Guest Blog: Lake Superior’s Little Known Caribou Species on the Brink
If you ask any eight-year-old where reindeer live, they would reply with certainty: “at the North Pole.” But as late as 1912, their range stretched as far south as Michigan. Now the species has been pushed back north to a few scattered islands in Lake Superior, and a small herd in the northernmost stretches of the American Rockies.
This species has been decimated by habitat destruction, hunting and vehicle collisions. Any recovery efforts on the islands in Superior have been limited by predation. I would like to see immediate action taken by both the United States and Canadian governments to provide caribou populations in Lake Superior more effective protections, as well as increased awareness and support by the local communities.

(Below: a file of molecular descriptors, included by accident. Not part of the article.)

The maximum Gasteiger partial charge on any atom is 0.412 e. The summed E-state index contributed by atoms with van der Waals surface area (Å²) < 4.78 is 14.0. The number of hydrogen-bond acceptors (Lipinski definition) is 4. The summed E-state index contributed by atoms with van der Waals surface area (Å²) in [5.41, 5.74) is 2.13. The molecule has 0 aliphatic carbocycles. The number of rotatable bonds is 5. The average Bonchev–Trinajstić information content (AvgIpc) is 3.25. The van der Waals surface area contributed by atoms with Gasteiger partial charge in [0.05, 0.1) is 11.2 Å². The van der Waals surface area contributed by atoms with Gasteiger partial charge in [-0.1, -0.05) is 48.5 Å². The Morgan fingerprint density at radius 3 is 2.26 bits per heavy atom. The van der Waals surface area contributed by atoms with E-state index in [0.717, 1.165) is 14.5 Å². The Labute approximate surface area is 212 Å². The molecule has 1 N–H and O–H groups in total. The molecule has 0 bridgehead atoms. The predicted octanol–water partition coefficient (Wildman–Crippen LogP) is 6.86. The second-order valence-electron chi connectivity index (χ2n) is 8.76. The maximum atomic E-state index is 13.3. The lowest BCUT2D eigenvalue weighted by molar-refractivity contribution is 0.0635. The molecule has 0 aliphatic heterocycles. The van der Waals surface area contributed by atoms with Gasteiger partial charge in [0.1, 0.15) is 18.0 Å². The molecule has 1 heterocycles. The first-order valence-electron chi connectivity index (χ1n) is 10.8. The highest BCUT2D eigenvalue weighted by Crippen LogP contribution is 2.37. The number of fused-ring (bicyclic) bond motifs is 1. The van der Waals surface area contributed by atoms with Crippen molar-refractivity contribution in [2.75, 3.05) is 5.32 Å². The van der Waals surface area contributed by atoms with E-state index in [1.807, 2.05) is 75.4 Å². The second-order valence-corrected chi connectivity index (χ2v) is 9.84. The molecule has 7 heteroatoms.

Lake Superior is home to a specific subspecies of caribou known as the boreal woodland caribou (Rangiferus tarandus). Designated as threatened in 2002, the only remaining American population is in the northern Rocky Mountains. This herd was most recently found to have three remaining females, leaving them unable to sustain a population.
Read the full story on Unscripted.